11

Working on a house that you're already living in is a lot more stressful, because you're living in a construction zone. Here are a few tips: Select a part of the house to be construction-free. Your family can be comfortable in that space while other parts are in chaos. Clean up at the end of each day. This will make the construction space less stressful. ...


10

Contractor here. My opinion only. Contractors turn down jobs for a million reasons. Maybe they don't agree that your job is 'stable and high paying'. (Parenthetically, you can't know anything about their cost of doing business, so 'high paying' is an exceptionally variable metric.) Maybe they're busy. Maybe you ring alarm bells. Speaking of alarm bells, ...


8

I'm not sure if this question really falls into the DIY category, but it is interesting and I'm sure shared by many inspiring DIYers. You have already committed to the project so some of this advice is not timely. I think the most important factor in DIY work is understanding the scope of the project, and the skills needed to complete them. Working on old ...


8

Unless you have scrap laying around, you'll be buying a 4x8 sheet of drywall anyway (unless you can find damaged panels or the hardware store sells half sheets). So anything less than 4x8 will be about the same amount of work to patch, so cut out as much as you need. Just remember to try and end in the middle of a stud. If it's 8ft. from floor to ceiling,...


7

Safety first Make sure you wear proper safety gear. Safety goggles, appropriate gloves, hearing protection (if applicable), and a hardhat, might all be useful safety equipment. Watch out for that... Make sure you know what is inside the wall/floor, cutting through a wire or pipe can ruin your day really fast. "Did it come out yet?" It might be a good ...


6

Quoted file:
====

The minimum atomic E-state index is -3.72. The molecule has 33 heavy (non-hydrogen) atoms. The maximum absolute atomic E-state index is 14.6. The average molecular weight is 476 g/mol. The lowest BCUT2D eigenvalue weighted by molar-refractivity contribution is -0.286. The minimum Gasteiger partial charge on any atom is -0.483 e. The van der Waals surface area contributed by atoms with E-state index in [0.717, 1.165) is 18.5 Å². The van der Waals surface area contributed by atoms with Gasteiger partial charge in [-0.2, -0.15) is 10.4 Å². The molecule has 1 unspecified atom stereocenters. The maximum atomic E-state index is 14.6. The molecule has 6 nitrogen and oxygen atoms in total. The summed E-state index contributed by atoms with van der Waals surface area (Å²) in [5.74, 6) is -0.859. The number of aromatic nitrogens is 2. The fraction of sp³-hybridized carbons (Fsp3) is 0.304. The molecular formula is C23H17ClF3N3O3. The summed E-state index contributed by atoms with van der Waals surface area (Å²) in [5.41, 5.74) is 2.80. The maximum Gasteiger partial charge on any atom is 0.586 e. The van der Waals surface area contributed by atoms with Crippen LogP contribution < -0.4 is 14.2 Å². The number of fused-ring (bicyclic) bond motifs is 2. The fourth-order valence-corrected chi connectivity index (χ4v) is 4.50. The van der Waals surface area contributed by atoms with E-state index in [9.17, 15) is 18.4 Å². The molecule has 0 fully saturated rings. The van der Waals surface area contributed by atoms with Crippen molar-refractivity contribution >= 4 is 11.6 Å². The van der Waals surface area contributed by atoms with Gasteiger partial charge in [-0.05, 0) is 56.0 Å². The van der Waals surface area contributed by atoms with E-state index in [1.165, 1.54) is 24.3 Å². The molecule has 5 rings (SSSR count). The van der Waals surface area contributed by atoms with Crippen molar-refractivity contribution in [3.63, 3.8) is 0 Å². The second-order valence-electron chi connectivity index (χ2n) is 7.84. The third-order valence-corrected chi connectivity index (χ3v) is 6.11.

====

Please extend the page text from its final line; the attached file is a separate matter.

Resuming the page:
Heading into a major renovation without a detailed plan, materials schedule and a clear budget can turn what should be a gratifying experience into a nightmare. Preplanning is the key to success. Take your time, if you don't have the ability to create detailed drawings of the new layout, then it may be wise to have an architect create some plans for you. ...


6

99.9% of the time, an entry door from a garage into the house swings in towards the house like any other entry door. Not only does it secure the hinge pins indoors, but allows installation of a screen or storm door on the garage side. Often a door opening into a garage would interfere with a car entering or a car door opening if left open. Funny fact: ...


6

Check local codes -- you may not get a choice in the matter. Check the door to see if the fire rating requires it to be mounted one way or the other. Otherwise, look at convenience. Will the door open completely with the car in the garage or your workbench in place? From a security standpoint, having it swing into the basement would be more secure as the ...


5

So based on advice from ratchetfreak in comments I took his advice and went with the 'corridor' effect on the 37" wall (pic below). As the room has two doors it gave me an interesting perspective on what the 'walking into the room' vibe was. For door #1 (the bottom door in pic) I felt like the closet made the room feel smaller on entrance. For door #2 (left ...


5